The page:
For many observers the "road map," which envisions creating a Palestinian state adjacent to Israel, looks increasingly like a dead end. As does the Geneva accord. With Hamas and Islamic Jihad terrorists blowing up innocent Israelis in bloody attacks and Israel building a security fence around itself that slices through Palestinian lands, rarely has peace seemed so elusive.
For Gidi Grinstein, though, the current deadlock should be but a detour on the way to a better future for both Israelis and Palestinians. The 33-year-old director of Project Re'ut, a new Tel Aviv-based think tank that envisions creating a comprehensive approach for Israel to move toward a beneficial two-state solution, said he is cautiously optimistic, although a realist.
"The purpose of Project Re'ut is to prepare a toolkit of national security and foreign policy strategies for the government of Israel to go for the vision of a Jewish and democratic state across a range of possible scenarios," said Grinstein, a former secretary of the negotiating team for the Barak government who is in town trying to drum up support for his fledgling think tank.
Grinstein said he understands the difficulties and uncertainties of hammering out an agreement with the Palestinian Authority. The graduate of the Kennedy School of Government at Harvard University also is aware of the toll repeated suicide bombings have had on the Israeli psyche.
Where others might see darkness, Grinstein sees light, if only a ray. To move Israel from here to there, his Project Re'ut hopes to assemble 100 of Israel's leading thinkers to grapple with several major issues. Among the topics Re'ut will address: how best to establish a Palestinian state; how to resolve the question of right of return; how to foster stronger Israeli-Palestinian economic relations and trade; how to resolve disputes over water and infrastructure; and what to do about Jerusalem and access to holy sites.
Launched in April by the Economic Cooperation Foundation in Israel, Re'ut has already attracted some of Israel's biggest foreign policy and national security players. Maj. Gen. Amnon Lipkin Shahak, former Israeli Defense Forces (IDF) chief of staff; David Kimchi and Avi Gil, former director generals of the Israeli Foreign Office; Gen. Ze'ev Livneh, former IDF defense attaché to the United States and Canada; and Avi Ben-Bassat, David Brodet and Ezra Sadan, all former director generals of the Ministry of Finance, are among Re'ut participants.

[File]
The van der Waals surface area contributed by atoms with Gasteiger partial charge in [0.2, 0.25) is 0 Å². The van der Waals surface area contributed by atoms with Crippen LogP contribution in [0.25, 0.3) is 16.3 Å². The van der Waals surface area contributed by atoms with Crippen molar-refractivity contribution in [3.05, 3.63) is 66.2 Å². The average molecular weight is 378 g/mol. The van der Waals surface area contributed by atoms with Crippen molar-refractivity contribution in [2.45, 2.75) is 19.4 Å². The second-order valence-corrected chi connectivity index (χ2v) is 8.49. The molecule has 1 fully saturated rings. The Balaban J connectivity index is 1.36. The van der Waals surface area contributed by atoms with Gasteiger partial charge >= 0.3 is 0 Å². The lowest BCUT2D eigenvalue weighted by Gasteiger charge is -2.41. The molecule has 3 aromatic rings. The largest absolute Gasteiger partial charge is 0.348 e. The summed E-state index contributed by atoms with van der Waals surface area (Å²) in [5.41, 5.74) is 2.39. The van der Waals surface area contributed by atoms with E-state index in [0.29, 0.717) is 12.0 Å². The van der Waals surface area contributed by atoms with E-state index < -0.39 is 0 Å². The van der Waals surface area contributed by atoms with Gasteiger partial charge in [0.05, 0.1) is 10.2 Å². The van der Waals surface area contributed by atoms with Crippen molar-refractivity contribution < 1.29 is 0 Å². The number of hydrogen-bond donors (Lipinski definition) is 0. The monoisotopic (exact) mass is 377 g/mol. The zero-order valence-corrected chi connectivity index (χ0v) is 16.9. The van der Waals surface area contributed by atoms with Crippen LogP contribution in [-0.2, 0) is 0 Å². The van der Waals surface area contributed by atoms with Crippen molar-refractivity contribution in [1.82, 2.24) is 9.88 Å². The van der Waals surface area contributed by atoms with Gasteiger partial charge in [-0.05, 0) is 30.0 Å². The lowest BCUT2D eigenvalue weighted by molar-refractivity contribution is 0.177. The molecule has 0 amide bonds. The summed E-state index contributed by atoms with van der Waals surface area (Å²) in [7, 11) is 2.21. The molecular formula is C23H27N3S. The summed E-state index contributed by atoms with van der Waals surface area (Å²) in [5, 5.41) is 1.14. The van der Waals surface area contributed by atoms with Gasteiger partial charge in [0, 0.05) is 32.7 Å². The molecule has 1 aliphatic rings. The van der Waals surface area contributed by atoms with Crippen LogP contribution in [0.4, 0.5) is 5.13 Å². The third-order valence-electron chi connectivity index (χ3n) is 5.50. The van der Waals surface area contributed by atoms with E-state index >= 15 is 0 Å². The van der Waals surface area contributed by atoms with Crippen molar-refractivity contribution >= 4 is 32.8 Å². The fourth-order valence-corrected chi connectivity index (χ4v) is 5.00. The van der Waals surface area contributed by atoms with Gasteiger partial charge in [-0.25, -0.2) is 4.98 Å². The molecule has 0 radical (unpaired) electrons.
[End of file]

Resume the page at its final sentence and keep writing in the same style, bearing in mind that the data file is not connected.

Re'ut joins a growing list of think tanks dedicated to finding a solution to Israel's growing security problems. Although well-meaning, it is unclear to what degree, if any, those groups influence policy. Grinstein, who made his first fundraising swing through Southern California in mid-September, said he hopes to achieve much through his efforts.
Grinstein admits that much needs to happen before there can be peace with the Palestinians.
"The Palestinians have to get their act together and establish a unitary structure of command over all armed forces and control over all use of force. Without this, there may be agreements but no peace," he said.
And, contrary to the wishes of many Jews in Israel and the Diaspora, peace might mean dealing with Yasser Arafat, provided agreements can be monitored and enforced.
"Yasser Arafat is definitely relevant, the only real Palestinian leader," he said.
Grinstein thinks the lessons of the past can help Israel navigate a smoother future in its quest for peace. However, Grinstein warns that Palestinians must change their attitudes in order for peace to prevail.
"The Palestinian leadership hasn't established transparent and accountable government structures in the fields of security and economics," he said. "This has led to a failing governmental performance and an inability and unwillingness to enforce law and order and prevent terrorism. That, in turn, has led to worsening conditions of living for Palestinians.
Israel has had its share of problems as well, including political instability. Since 1993, the country has had five prime ministers. The rapid expansion of settlements in the West Bank and Gaza hasn't helped either.
Against this dispiriting backdrop, some Jews are supporting the construction of a security fence around Israel proper and some of the disputed areas. Such a security barrier, they argue, will keep terrorists out and Israelis safe. However, Grinstein said peace cannot be imposed. A security fence fails to grapple with such important issues as internationally recognized borders and the status of Jerusalem.
Still, Grinstein said Israelis are a resilient people. Although trust in the Palestinians has plummeted, many citizens of the Jewish State are hungry for peace and have finally recognized the need for a two-state solution, no matter how painful.
"I believe Israel has a legacy of eventually seizing the moment and making things happen. I am seeing many signs that such a historic moment is getting closer," he said.
Grinstein will be speaking at University Synagogue's Synaplex Shabbat on Jan. 9. To find out more information about Project Re'ut, please write to firstname.lastname@example.org.